‘The more you do, the better you get. – Billy Bland
Extract taken from All or Nothing at All: The Life of Billy Bland
By Steve Chilton
Published by Sandstone Press
When I came to England to consider doing the Bob Graham Round (BGR) I was very keen to meet Billy Bland, but also unsure about how a meeting would go. He is a legend and I had been told that he doesn’t particularly like non-fell runners coming to run the fells.
Nervously I knocked on the door. I was somehow pleased when Ann, his wife, said that he wasn’t at home. He was out for a ride on his bike and she wasn’t expecting him to be home for a few hours. ‘He likes biking now,’ Ann explained. I could comprehend that for someone as compulsive and addicted to sport as Billy Bland that it didn’t just mean that he’d take an hour bike ride twice a week, even in his 70s. I came back the day after, and Billy was home this time. We discussed me doing the BGR for a fair while, and early on he asked me, ‘are you going to use poles?’. I said no. ‘All right,’ he said. Real fell runners don’t use poles, apparently. We talked for ages, and he explained to me how he ran the Bob Graham Round nearly 40 years ago. It was in a time nobody has come close to since. He told me how much he likes cycling now that he can’t run, mainly because of ankle problems. We also talked about some of his races and the training that he did in the past. A few days after that I ran the Round myself and Billy was at different locations on the route, with his bike, cheering for me.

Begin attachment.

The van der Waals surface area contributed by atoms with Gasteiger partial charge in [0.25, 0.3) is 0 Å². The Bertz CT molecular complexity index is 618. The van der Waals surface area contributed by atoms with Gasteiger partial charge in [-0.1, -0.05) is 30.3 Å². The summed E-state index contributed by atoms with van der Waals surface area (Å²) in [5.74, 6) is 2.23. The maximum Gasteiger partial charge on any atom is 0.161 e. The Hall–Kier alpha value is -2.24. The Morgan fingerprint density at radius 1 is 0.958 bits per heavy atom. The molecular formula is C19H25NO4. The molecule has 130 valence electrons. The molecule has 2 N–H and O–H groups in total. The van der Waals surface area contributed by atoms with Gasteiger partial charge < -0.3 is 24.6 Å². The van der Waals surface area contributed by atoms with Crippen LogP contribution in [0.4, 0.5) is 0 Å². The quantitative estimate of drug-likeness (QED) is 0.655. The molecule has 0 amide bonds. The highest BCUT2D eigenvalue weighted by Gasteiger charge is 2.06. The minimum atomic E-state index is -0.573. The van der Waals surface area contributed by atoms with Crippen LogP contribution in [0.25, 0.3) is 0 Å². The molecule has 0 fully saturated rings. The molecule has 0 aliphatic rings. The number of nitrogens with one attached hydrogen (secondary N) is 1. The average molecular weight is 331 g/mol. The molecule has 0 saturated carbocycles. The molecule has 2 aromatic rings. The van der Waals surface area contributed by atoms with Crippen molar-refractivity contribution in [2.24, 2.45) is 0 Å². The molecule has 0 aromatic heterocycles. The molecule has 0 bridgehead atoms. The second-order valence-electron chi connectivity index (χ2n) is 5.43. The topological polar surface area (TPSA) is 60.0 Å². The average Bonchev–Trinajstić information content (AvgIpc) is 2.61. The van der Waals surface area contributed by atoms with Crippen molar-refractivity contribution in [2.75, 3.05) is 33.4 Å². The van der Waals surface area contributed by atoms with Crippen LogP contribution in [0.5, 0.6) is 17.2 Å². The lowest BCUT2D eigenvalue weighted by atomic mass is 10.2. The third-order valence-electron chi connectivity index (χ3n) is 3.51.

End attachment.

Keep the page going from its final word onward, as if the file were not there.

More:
Probably the first time I heard about Billy Bland was back in the early 2000s. At a race some fellow fell runners told me about races in the Lakes and Scotland which had records unbroken since the 80s. When I came to look up those races, the names of the winners were often the same; Kenny Stuart, Joss Naylor or Billy Bland. When the trail running scene was starting to develop in the rest of the world the UK scene (more often called fell running) had been around for years. With more than a hundred years of history, these races weren’t something new with a few people running mountains. Fell running was already a sport with a long history, and the competition was fierce. Many of the best times for the fell races date from the period that Billy Bland was at his peak. The fell runners were pushing each other so hard that nobody has been able to beat some of those times since then. Billy Bland was outstanding among those runners. He dominated the classic fell races, even the short ones. But what was most inspirational was the strategy he used when taking on the longer races. He started sprinting and kept the pace up for as far as possible and used exactly the same strategy even up to the 60 or so miles of rounds like the Bob Graham.
Remember that this was a different time. Life was harder. They had no fancy shoes, or gels and training plans. But they just ran harder, with Billy perhaps being the hardest of all. His races and records have been inspiring generations of runners. His fame has spread from Borrowdale and the districts around the Lakes. It has crossed the seas to inspire the sky runners and trail runners in Europe, and even to America to show how to run ultras. But his legacy isn’t in his performances, it is his generosity. He has helped many, many others to achieve their dreams, even down to pacing or advising them in their Bob Graham round attempts or fell race achievements.
In this book, Steve continues to explore the history of fell running in the brilliant style of his previous books, his in-depth analysis leading us to understand Billy Bland, whilst highlighting his achievements. Billy Bland is a legend, and he is a fine man. Steve takes us through Billy’s life, to meet and know the man behind the legend.
All or Nothing at All: The Life of Billy Bland by Steve Chilton is published by Sandstone Press, priced £19.99.